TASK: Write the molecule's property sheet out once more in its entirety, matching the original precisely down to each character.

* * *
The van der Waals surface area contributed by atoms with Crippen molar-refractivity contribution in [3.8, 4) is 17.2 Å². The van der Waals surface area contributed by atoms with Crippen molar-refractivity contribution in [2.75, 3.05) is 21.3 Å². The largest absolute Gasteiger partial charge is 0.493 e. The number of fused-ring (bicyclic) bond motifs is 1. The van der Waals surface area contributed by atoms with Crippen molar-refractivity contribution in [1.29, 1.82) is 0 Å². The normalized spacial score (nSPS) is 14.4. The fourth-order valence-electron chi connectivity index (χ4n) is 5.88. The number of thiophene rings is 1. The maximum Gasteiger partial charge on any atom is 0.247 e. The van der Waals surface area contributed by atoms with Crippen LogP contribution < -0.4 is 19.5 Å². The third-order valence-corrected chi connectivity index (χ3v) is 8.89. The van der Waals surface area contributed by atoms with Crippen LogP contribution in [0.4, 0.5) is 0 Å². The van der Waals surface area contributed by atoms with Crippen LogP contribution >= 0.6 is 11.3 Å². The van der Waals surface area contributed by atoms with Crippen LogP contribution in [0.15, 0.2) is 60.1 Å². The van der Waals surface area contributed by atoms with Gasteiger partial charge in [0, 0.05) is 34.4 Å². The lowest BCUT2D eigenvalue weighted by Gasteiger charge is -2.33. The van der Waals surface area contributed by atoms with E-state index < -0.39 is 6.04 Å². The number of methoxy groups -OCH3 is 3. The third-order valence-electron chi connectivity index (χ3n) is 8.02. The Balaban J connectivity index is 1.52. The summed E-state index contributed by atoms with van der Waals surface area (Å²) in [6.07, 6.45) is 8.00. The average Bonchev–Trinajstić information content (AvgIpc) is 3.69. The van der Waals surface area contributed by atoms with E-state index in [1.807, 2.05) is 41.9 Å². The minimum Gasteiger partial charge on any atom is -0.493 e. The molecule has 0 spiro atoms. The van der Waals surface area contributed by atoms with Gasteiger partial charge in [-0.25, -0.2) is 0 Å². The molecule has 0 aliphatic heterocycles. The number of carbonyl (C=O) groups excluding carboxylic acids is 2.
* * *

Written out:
The van der Waals surface area contributed by atoms with Crippen molar-refractivity contribution in [3.8, 4) is 17.2 Å². The van der Waals surface area contributed by atoms with Crippen molar-refractivity contribution in [2.75, 3.05) is 21.3 Å². The largest absolute Gasteiger partial charge is 0.493 e. The number of fused-ring (bicyclic) bond motifs is 1. The van der Waals surface area contributed by atoms with Crippen molar-refractivity contribution in [1.29, 1.82) is 0 Å². The normalized spacial score (nSPS) is 14.4. The fourth-order valence-electron chi connectivity index (χ4n) is 5.88. The number of thiophene rings is 1. The maximum Gasteiger partial charge on any atom is 0.247 e. The van der Waals surface area contributed by atoms with Crippen LogP contribution < -0.4 is 19.5 Å². The third-order valence-corrected chi connectivity index (χ3v) is 8.89. The van der Waals surface area contributed by atoms with Crippen LogP contribution in [0.4, 0.5) is 0 Å². The van der Waals surface area contributed by atoms with Crippen LogP contribution >= 0.6 is 11.3 Å². The van der Waals surface area contributed by atoms with Crippen LogP contribution in [0.15, 0.2) is 60.1 Å². The van der Waals surface area contributed by atoms with Gasteiger partial charge in [0, 0.05) is 34.4 Å². The lowest BCUT2D eigenvalue weighted by Gasteiger charge is -2.33. The van der Waals surface area contributed by atoms with E-state index < -0.39 is 6.04 Å². The number of methoxy groups -OCH3 is 3. The third-order valence-electron chi connectivity index (χ3n) is 8.02. The Balaban J connectivity index is 1.52. The summed E-state index contributed by atoms with van der Waals surface area (Å²) in [6.07, 6.45) is 8.00. The average Bonchev–Trinajstić information content (AvgIpc) is 3.69. The van der Waals surface area contributed by atoms with E-state index in [1.807, 2.05) is 41.9 Å². The minimum Gasteiger partial charge on any atom is -0.493 e. The molecule has 0 spiro atoms. The van der Waals surface area contributed by atoms with Gasteiger partial charge in [-0.25, -0.2) is 0 Å². The molecule has 0 aliphatic heterocycles. The number of carbonyl (C=O) groups excluding carboxylic acids is 2.